Kuel Life the Collective Power of Women

Ambitious, Individualistic, Competitive: Redefining The Dirty Words

“At the 2015 Glamour Women of the Year Awards, Reese Witherspoon proclaimed, “I believe ‘ambition’ is not a dirty word.” Her powerful speech went viral, and it became, as Oprah puts it, “a call to arms for women in all walks of life.” “We need to start talking about and reframing this word, ‘ambition,’ because it isn’t about being selfish. It isn’t about being self-serving,” Reese says. “An ambitious woman is not a terrifying thing.” –Oprah’s SuperSoul Conversations

There’s a famous psychological measure of femininity, masculinity and androgyny known as the Bem Sex Role Inventory (BSRI). This test lists masculine, feminine, and neutral traits – 20 of each. Subjects use these traits to rate themselves. Stanford University students, in the ’70s, were asked to rank the desirability of these traits for women in American society. The winners:? yielding; loyal; cheerful; compassionate; shy; sympathetic; affectionate; sensitive to the needs of others; flatter-able; understanding; eager to soothe hurt feelings; soft-spoken; warm; tender; gullible; childlike; does not use harsh language; loves children; gentle, and (somewhat redundantly) femininity.
Did anyone else just feel a little queasy and maybe a little guilty? I know I did. All of the descriptors are tied to a relationship to someone else, in addition to, providing another person with support – of some kind.
By contrast, men were described as: self-reliant; strong personality; forceful; independent; analytical; defends one’s beliefs; athletic; assertive; has leadership abilities; willing to take risks; makes decisions easily; self-sufficient; dominant; willing to take a stand; aggressive; acts as a leader; individualistic; competitive; ambitious.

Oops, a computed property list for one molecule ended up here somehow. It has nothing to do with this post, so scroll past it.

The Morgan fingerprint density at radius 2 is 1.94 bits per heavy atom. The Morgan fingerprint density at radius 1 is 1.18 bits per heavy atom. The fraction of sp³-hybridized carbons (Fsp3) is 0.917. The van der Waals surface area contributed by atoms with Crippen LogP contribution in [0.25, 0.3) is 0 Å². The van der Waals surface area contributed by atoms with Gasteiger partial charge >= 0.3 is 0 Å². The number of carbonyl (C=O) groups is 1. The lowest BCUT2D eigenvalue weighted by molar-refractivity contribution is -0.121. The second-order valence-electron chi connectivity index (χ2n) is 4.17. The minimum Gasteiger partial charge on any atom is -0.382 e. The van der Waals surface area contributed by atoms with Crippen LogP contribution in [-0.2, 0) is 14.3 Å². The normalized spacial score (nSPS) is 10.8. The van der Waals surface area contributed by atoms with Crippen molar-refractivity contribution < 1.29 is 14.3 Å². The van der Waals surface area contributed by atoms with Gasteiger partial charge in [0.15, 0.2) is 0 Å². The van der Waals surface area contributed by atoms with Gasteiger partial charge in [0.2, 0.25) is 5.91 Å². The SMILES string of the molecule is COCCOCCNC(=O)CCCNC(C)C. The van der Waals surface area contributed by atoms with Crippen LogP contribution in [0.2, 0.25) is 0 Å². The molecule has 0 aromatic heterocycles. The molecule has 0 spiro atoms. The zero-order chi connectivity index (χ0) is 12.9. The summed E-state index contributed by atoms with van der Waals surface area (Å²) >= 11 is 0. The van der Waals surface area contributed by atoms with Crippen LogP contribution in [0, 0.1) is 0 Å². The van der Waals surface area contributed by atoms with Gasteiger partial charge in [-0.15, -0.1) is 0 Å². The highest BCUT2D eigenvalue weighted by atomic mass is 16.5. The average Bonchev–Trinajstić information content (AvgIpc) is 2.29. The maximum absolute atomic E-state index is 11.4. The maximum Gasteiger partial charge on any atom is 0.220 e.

The actual word ‘individualistic’ shows up. I know this study was conducted a long, long time ago. And, I know many, many women who embody and exude 1970-male characteristics today. This is a fantastic improvement; however, most women I know have just ‘added’ the male traits to their list as opposed to ‘replacing’ them. We still identify as nurturers.
As recent as 2004, psychiatrist Anna Fels interviewed a number of women for her book Necessary Dreams: Ambition in Women’s Changing Lives. She found that none of the women interviewed would admit to being ambitious. The word ‘ambition’ was described as selfishness and manipulation. Thirty-four years later and not much improvement seemingly had been made.
Ambition, for many of us, is ‘dressed-up’ in the 70s cloak of serving others. We qualify our ambitions, hiding our true intent. Phrases such as; “I’ve been lucky; or It’s about my customers or clients, it’s not about me.” are at the ready when we talk about what we’re pursuing.
Our younger sisters are facing some bigger trade-offs. As the Reese Witherspoons and Mindy Kalings (both under 45), of the world, espouse the virtues of admitting ambition and pursuing dreams; men are being forced to play ‘catch-up’. In some cases, men are still struggling with women who bring home bigger paychecks or are crushing it at work. Some younger women fear that there may be a ‘trade-off ‘to make: man or ambition. As we age, we realize that taming ambition may land you a man, but if you suppress your own big vision for accomplishment, there’s a strong chance you won’t be satisfied for long.
Personally, I have never been more comfortable vocalizing my ambition than after turning 50. Having the conversation bubble up in the media; helping to reframe words like ambition, competitiveness, and individualism – well, that’s icing on the cake for me.